Monday, March 20, 2017

The Rule of 33 and other thoughts on Presentation

Also -

If you are still using .PPT or Prezi consider this - "There are many different guidelines about the maximum number of words that should be on one slide. The rule of 4 by 5 says four bullet points of five words each. The rule of 33 says a maximum of 33 words per slide."


Presentation Zen shares a few different ways to consider when planning your presentation
• Presenting fully naked, no slides, no script
Sir Ken Robinson: Do schools kill creativity?  Sir Ken knows what he wants to say and usually has 2-3 key points in mind, but he does not read a script or use notes. He makes good use of humor and story to illustrate his points.
• Presenting with highly visual slides in the PZ style
Seth Godin: Why tribes, not money or factories, will change the world. Seth uses many, large colorful slides in his talks but the slides have very little (if any) text. Seth is out front totally engaged.

• Presenting with slides kind of like Al Gore
Al Gore: 15 ways to avert a climate crisis. Al Gore became an engaging presenter with the aid of simple, high-impact visuals that helped him tell the story and give evidence supporting his content.

• Using a prepared script from the lectern (no slides)
Isabel Allende: Tales of passion. In general, I do not recommend reading a speech at such a conference, but if you do read, do it in a way that is engaging as demonstrated by Isabel Allende.

• Using a prepared script from the lectern (with slides/video)
Sylvia Earle (TED Prize winner 2009). Although Dr. Earle was using a script, she knew her material so well that it felt natural and the pacing was almost perfect with the visuals.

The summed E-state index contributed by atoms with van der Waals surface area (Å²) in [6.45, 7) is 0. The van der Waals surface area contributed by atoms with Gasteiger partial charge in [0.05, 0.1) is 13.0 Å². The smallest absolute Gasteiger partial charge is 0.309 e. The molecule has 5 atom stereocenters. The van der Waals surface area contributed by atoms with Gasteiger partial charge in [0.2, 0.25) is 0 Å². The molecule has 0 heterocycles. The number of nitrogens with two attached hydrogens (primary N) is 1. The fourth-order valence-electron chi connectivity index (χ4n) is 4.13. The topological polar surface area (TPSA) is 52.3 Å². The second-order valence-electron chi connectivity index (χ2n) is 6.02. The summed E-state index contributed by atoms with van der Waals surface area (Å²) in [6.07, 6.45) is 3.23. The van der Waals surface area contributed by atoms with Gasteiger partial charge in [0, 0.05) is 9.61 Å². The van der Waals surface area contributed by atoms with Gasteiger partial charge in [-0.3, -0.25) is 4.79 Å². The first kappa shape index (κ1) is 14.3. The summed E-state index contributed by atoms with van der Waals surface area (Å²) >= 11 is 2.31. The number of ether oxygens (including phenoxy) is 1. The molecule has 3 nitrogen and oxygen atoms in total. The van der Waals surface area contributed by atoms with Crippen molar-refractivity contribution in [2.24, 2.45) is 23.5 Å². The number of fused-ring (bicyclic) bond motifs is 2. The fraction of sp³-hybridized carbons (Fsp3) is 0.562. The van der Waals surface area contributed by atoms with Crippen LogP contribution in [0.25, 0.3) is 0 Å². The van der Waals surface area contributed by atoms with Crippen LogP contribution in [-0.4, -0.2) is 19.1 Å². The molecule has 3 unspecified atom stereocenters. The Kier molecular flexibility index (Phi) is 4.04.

• Presenting well in spite of superfluous, cruddy bulleted slides
Tony Robbins: Why we do what we do. Tony Robbins speaks for a living, and while I do not recommend swearing from the stage, Tony was able to engage a rather skeptical audience at TED in spite of poor visuals. Watch the presentation to see how.

• Presenting in a way that makes an amazing connection with the audience
Jill Bolte Taylor: My stroke of insight. Dr. Taylor uses some slides and one prop (an actual human brain), but mainly she lets her emotions out and tells her story in an honest, sincere way. Amazing.

• Presenting data with slides to tell meaningful stories
Hans Rosling: Debunking third-world myths with the best stats you've ever seen.Who says data is boring? Data is like notes on a page, says Dr. Rosling, it's up to the presenter (the conductor) to bring the data (music) alive for the people.
• Presenting in sync with many, many slides 
Larry Lessig: How creativity is being strangled by the law. Who says you can't speak well to 200 PowerPoint/Keynote slides? No one does it like Prof. Lessig. 
• Presenting from the piano, the stage, & within the audience
Benjamin Zander: Classical music with shining eyes. What can I say? If you present with even half the conviction and passion of the great Benjamin Zander, conductor of the Boston Philharmonic and loyal TEDster, you will blow their socks off.

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